• Adapted from a YA novel, this film tackles issues of police brutality and racial injustice through the eyes of a teenage girl who becomes an activist after witnessing the police shooting of her best friend.

5. Hidden Figures (2016)

  • This historical drama highlights the vital contributions of three African-American women mathematicians at NASA during the Space Race, showcasing their struggle against both racial and gender discrimination.

6. Sorry to Bother You (2018)

  • A dark comedy that critiques corporate exploitation and racial dynamics, this film uses surreal and bizarre elements to deliver its message about capitalism and race.

7. Parasite (2019)

  • This South Korean film by Bong Joon-ho blends black comedy and social thriller, dissecting class divide and social inequality in a tale that resonates globally.

8. Booksmart (2019)

  • This comedy challenges stereotypes about youth and gender, portraying two academically focused girls who decide to break the rules and party before graduation, exploring themes of friendship and identity.

9. Jojo Rabbit (2019)

  • A satirical take on World War II, this film tackles the absurdity of racism and extremism through the eyes of a young German boy whose worldview is challenged when he discovers his mother is hiding a Jewish girl.

10. Wonder Woman (2017)

  • One of the first superhero films to feature a female lead and director, “Wonder Woman” emphasizes themes of empowerment, peace, and the impact of war, promoting a strong feminist message.

Comedy Examples of Woke

In the realm of comedy, “woke” often refers to humor that is conscious of social justice issues, promoting inclusivity and challenging traditional norms without resorting to offensive stereotypes. Here are several examples of comedy that embody woke themes:

1. Brooklyn Nine-Nine

  • This TV series is celebrated for its diverse cast and thoughtful handling of issues like police brutality, LGBTQ+ rights, and racial profiling, all while maintaining a humorous and light-hearted tone.

2. The Good Place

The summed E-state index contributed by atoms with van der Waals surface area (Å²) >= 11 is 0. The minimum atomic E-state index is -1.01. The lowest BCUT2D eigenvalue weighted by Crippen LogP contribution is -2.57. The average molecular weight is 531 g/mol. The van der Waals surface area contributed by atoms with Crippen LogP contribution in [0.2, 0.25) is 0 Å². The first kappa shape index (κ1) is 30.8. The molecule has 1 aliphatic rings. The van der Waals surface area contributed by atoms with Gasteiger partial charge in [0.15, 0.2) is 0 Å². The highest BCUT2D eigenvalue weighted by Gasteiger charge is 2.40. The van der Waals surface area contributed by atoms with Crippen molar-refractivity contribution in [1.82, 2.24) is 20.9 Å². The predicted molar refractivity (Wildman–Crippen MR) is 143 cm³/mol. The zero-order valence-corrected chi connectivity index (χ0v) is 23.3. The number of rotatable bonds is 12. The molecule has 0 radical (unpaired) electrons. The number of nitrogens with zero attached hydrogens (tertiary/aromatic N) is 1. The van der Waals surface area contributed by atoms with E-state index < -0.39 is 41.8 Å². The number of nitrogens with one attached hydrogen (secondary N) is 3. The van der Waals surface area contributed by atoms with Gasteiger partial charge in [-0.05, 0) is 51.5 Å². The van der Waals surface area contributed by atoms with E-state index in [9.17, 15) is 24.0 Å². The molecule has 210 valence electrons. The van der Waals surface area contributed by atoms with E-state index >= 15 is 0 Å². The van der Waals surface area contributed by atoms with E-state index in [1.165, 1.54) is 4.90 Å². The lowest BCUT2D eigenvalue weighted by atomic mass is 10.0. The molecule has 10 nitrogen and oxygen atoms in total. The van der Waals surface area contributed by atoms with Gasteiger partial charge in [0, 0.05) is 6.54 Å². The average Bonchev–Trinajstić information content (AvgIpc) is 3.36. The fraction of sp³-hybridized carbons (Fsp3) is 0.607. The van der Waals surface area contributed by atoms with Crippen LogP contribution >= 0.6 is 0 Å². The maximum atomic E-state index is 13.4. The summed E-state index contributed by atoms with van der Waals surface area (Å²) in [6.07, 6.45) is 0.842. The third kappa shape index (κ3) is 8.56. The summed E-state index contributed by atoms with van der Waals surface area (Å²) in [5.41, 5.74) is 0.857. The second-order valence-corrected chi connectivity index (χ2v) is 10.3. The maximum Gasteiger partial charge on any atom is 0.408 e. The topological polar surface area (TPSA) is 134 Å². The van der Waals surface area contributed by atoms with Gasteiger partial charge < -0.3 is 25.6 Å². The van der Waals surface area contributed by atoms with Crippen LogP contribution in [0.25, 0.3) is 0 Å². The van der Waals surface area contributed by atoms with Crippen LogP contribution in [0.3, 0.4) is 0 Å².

• A philosophical comedy that explores ethical questions and the concept of what it means to be a good person, set against the backdrop of an afterlife where characters must confront their past behaviors.

3. One Day at a Time

  • This reboot of a classic sitcom focuses on a Cuban-American family dealing with contemporary issues such as mental health, immigration, sexism, and LGBTQ+ identity, delivering its messages with warmth and humor.

4. Dear White People

  • A satirical series that delves into issues of race, identity, and social justice at a predominantly white Ivy League college, exploring complex themes through a comedic lens.

5. BoJack Horseman

  • While primarily a dark comedy, this animated series addresses themes of depression, addiction, and Hollywood’s cultural problems, including sexism and racism, through the lives of anthropomorphic characters.

6. Superstore

  • Set in a large retail store, this sitcom uses humor to address worker exploitation, immigration, corporate greed, and the everyday struggles of its diverse staff.

7. Master of None

  • Created by Aziz Ansari, this series explores personal and professional life with episodes that specifically tackle issues like religion, immigration, and the dating scene through the lens of a second-generation Indian American.

8. Parks and Recreation

  • Known for its quirky characters and optimistic tone, this series also touches on feminist themes, government roles, and community activism, all wrapped in humor.